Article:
On the Strip, some venerable joints (Le Cirque, Twist, Picasso, Guy Savoy, L’Atelier de Joël Robuchon) just keep getting better, while newcomers like Libertine Social, re-boots like the new Blue Ribbon, and the extraordinary food at Bazaar Meat, give us hope for Vegas’s dining out future. Thankfully, the small plates thing is subsiding, as are celebrity chefs. Caesar’s Entertainment wants you to get excited about whatever licensing deal it has struck with Gordon Ramsay, Giada and Guy Fieri, but most serious foodies look at these craven exercises in marketing with a big yawn. Real food cooked by chefs who are in their restaurants is what creates a buzz these days — witness the success of Harvest by Roy Ellamar — not some branding deal that has all the authenticity of a gordita.

All of which raises the question: What keeps some places alive, through thick and thin, while other, equally worthy businesses fold their tents? Rosemary’s went under, but Grape Street Cafe kept itself afloat (and is now thriving in a new location). Circo and Valentino bit the dust but Ferraro’s and Carbone (a relative newcomer) are both flying high. Standard & Pour didn’t make it a year in Green Valley; Carson Kitchen downtown (with a similar menu) is packed day and night. Glutton closes; EAT across the street thrives. What gives?

http://thedivinedish.com/wp-content/uploads/2009/09/2alexstrattaphotobyalexkarvounis.jpg(Alex Stratta had the goods…and a great restaurant)

THE PRICE OF FAILURE

I have two theories on this, one food-related, one not. The less sexy one involves real estate, contracts, and accounting — three of the most boring subjects on earth. The Strip is a numbers game pure and simple. The big hotels are dominated by a need to maximize the profitability of every inch of their real estate. Wall Street demands it; investors demand it; and the food and beverage honchos think of little else. Restaurants to them aren’t amenities like swimming pools, they’re more like fancy, big-box retail stores — something to be looked at through the prism of a cold green eye-shade.

When the lease is up (a la Valentino, Bradley Ogden, Circo et al), the focus shifts from how nice a place is to which tenant can move the most numbers through the space with the highest cover average. Sappy, romantic notions of soft dappled lights in an architecturally-perfect, Adam Tihany-designed room where you fall in love over a subtle Tuscan fish stew and Mama Egi’s ravioli with brown butter sauce means nothing to the bean counters. Exit the Maccionis, enter Lago: a restaurant with all the charm of a bus station. But it’s a crowded bus station (slinging pizzas and pastas to the nightclub crowd) and that’s all that matters. When the recession hit, that’s really all that mattered. ALEX, Circo, Fleur de Lys, Valentino, and Bradley Ogden never had a chance.

THE FOOD ABIDES

Theory number two concerns food. Specifically what sells and what doesn’t. Off the Strip, you need a hook — something to make people remember you. At Marche Bacchus it’s the outdoor dining, the wine shop, and never-fail French bistro food. (That’s three hooks. Four if you include the cheesiest, gooiest  onion soup in town.) Daniel Krohmer’s Other Mama has been a hit since its doors opened a couple of years ago, in no small part due to his Strip-quality oysters, straight-from-the-Pacific seafood, and fusion concoctions (like French toast caviar) that get your attention.

Ferraro’s has patriarch Gino at the door (and its 30-year-famous osso buco and a world-class wine list), and Raku became instantly known for its house-made tofu and tender, glazed yakitori skewers that taste like they came straight from a Shinjuku alleyway. Glutton’s only hook was its terrible name and logo. One hundred feet away, one bite of EAT’s yeasty pancakes (or dense corned beef hash), and it becomes everyone’s favorite breakfast spot.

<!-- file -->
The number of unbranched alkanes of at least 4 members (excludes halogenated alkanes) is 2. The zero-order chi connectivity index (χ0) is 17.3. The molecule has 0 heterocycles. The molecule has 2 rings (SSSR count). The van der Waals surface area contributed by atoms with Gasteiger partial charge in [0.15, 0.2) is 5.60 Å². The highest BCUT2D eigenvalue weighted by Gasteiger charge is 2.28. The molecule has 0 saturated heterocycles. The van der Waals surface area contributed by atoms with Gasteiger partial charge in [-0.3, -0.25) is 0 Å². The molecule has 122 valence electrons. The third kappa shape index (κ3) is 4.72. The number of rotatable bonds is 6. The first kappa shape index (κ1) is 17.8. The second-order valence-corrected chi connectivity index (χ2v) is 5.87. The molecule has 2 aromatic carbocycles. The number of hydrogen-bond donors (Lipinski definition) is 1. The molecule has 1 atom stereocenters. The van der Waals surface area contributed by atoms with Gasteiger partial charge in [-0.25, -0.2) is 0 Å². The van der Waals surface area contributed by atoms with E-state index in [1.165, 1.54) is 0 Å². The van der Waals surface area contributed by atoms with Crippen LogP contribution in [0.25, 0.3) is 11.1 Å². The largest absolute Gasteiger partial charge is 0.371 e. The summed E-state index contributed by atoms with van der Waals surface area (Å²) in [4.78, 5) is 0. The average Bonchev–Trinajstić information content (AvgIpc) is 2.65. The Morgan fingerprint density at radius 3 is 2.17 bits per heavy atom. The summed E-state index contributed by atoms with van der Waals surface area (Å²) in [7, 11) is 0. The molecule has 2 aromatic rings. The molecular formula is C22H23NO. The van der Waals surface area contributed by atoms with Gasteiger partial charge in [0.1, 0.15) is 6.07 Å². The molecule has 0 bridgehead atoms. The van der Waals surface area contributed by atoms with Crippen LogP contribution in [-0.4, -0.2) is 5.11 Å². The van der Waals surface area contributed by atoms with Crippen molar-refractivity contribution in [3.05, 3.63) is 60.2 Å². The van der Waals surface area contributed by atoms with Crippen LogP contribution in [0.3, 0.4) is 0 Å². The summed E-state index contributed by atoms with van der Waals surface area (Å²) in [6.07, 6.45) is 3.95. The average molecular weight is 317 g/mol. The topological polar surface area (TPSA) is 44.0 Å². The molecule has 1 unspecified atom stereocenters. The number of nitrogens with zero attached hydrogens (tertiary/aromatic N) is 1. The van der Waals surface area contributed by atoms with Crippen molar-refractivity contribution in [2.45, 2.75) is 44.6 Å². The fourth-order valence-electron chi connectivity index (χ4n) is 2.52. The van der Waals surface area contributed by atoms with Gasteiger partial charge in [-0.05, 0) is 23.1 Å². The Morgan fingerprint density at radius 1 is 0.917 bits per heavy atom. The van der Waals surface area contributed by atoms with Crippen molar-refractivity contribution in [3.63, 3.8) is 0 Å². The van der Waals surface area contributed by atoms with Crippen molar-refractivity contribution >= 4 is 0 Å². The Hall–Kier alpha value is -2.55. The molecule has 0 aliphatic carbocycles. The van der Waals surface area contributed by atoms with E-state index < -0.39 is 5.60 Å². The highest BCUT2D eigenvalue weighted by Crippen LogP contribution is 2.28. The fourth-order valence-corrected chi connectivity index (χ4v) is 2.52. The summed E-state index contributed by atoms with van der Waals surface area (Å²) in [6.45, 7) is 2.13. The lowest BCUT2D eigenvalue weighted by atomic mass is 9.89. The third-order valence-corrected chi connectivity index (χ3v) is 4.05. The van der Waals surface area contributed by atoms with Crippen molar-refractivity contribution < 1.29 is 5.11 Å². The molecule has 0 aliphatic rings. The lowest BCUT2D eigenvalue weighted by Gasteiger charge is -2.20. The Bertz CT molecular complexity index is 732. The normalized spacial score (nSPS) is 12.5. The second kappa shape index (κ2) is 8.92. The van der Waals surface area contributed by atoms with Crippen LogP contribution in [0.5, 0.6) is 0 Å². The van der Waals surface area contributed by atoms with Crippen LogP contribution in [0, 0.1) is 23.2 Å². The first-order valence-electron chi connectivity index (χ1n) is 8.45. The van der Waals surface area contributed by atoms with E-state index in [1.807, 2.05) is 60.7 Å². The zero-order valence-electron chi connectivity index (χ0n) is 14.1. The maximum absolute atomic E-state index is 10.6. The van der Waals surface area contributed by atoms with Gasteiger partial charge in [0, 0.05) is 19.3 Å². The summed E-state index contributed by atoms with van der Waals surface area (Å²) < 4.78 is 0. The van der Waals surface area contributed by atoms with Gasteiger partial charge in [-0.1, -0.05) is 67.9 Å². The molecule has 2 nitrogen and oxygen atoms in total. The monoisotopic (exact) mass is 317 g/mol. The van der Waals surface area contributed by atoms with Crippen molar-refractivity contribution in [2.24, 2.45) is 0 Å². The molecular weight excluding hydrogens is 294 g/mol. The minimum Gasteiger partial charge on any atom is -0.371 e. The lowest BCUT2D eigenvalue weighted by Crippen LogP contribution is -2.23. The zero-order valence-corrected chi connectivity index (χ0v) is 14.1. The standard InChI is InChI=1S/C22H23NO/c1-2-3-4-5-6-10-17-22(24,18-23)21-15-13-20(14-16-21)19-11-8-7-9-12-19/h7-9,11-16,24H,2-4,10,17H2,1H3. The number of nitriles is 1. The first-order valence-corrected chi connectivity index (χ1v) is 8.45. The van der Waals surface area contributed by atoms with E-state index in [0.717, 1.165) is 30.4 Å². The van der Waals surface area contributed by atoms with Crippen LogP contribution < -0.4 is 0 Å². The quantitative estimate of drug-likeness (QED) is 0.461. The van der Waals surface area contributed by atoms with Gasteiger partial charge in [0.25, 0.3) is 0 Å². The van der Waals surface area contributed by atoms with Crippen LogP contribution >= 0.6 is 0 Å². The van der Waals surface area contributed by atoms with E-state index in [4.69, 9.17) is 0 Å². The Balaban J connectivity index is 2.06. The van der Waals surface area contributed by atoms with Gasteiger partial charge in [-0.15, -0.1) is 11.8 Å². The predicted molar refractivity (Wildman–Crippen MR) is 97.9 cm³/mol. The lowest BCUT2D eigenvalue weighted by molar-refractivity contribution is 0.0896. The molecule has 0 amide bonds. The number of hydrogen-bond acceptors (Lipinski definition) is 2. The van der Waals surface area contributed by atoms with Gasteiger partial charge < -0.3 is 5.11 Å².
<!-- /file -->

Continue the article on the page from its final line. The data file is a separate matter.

Even on the Strip, it seems more and more like it’s the food that’s getting the attention, not the absentee chefs. Many of the celebrities that made our food famous have seen their brands diminish over the past ten years, and the big splash these days are made by the over-the-top showiness of Mr. Chow’s Peking Duck, and the table-side ministrations of Carbone.

Big and showy fits Las Vegas like a Wayne Newton leisure suit, but the places that last another decade are going to be all about what’s on the plate, not whose name is on the marquee. That’s the way it should be, and that’s where we were headed ten years ago, before the recession derailed our restaurant renaissance. Now, the downsizing is over and it’s time to get cooking.

FINAL THOUGHTS/EPILOGUE FOR A DECADE

http://www.eatinglv.com/wordpress/wp-content/gallery/last-night-at-bradley-ogden/last-night-at-bradley-ogden-044-large.jpg(These guys were da bomb. Their replacement is a wet firecracker.)

3 favorites that bit the dust too early and why.

Circo (1998-2013) – The licensing/management deal with the Maccioni family expired after fifteen years, and with it went our only authentic Tuscan cuisine. I also think the family had had enough of Vegas. New York is their home and that’s where they all want to be, and who can blame them?

Bartolotta Ristorante di Mare (2005-2013) – Paul Bartolotta’s masterpiece was expensive to create and maintain, and fell victim to the Wynn going all-in on nightclubs and bottle service. The restaurant that took its place is but a pale imitation of what was once the best Italian seafood restaurant in America.

Bradley Ogden (2002-2012) – Caesars had a choice to make: continue with a sleek, stylish place with a world class chef and his ground-breaking American cuisine, or slap a TV star’s name (Gordon Ramsay) on a sad, huge, downmarket facsimile of an English pub. Guess which concept won?

If you loved….

If you loved Circo, try Ferraro’s Italian Restaurant and Wine Bar.

If you loved Rosemary’s, try Marche Bacchus.

If you loved Bartolotta, try Estiatorio Milos.

If you loved Andre’s (either downtown Las Vegas, or in the Monte Carlo) try Andre’s Bistro & Bar or Sparrow + Wolf.

Summer Dish Review – Beef with Polenta at MARCHE BACCHUS